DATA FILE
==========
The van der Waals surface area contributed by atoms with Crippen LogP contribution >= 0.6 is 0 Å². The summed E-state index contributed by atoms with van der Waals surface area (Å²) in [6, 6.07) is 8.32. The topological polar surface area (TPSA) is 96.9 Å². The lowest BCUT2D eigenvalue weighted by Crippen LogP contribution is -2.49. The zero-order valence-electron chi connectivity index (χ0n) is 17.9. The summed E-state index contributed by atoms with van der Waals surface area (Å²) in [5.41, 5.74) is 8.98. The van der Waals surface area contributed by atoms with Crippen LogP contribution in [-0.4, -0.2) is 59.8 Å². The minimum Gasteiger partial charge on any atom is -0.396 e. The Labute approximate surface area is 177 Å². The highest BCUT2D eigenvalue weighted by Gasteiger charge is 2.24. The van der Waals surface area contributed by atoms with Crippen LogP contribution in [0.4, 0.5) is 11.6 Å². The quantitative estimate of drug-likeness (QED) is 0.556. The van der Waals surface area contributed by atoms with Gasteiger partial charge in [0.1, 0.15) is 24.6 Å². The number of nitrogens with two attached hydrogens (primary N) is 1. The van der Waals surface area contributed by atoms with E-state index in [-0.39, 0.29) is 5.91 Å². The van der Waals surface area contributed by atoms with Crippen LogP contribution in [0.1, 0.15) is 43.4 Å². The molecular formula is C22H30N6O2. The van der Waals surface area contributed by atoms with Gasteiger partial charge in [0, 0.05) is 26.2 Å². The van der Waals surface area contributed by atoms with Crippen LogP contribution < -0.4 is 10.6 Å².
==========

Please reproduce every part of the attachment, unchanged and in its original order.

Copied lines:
The van der Waals surface area contributed by atoms with Crippen LogP contribution >= 0.6 is 0 Å². The summed E-state index contributed by atoms with van der Waals surface area (Å²) in [6, 6.07) is 8.32. The topological polar surface area (TPSA) is 96.9 Å². The lowest BCUT2D eigenvalue weighted by Crippen LogP contribution is -2.49. The zero-order valence-electron chi connectivity index (χ0n) is 17.9. The summed E-state index contributed by atoms with van der Waals surface area (Å²) in [5.41, 5.74) is 8.98. The van der Waals surface area contributed by atoms with Crippen LogP contribution in [-0.4, -0.2) is 59.8 Å². The minimum Gasteiger partial charge on any atom is -0.396 e. The Labute approximate surface area is 177 Å². The highest BCUT2D eigenvalue weighted by Gasteiger charge is 2.24. The van der Waals surface area contributed by atoms with Crippen LogP contribution in [0.4, 0.5) is 11.6 Å². The quantitative estimate of drug-likeness (QED) is 0.556. The van der Waals surface area contributed by atoms with Gasteiger partial charge in [0.1, 0.15) is 24.6 Å². The number of nitrogens with two attached hydrogens (primary N) is 1. The van der Waals surface area contributed by atoms with E-state index in [-0.39, 0.29) is 5.91 Å². The van der Waals surface area contributed by atoms with Crippen LogP contribution in [0.1, 0.15) is 43.4 Å². The molecular formula is C22H30N6O2. The van der Waals surface area contributed by atoms with Gasteiger partial charge in [0, 0.05) is 26.2 Å². The van der Waals surface area contributed by atoms with Crippen LogP contribution < -0.4 is 10.6 Å².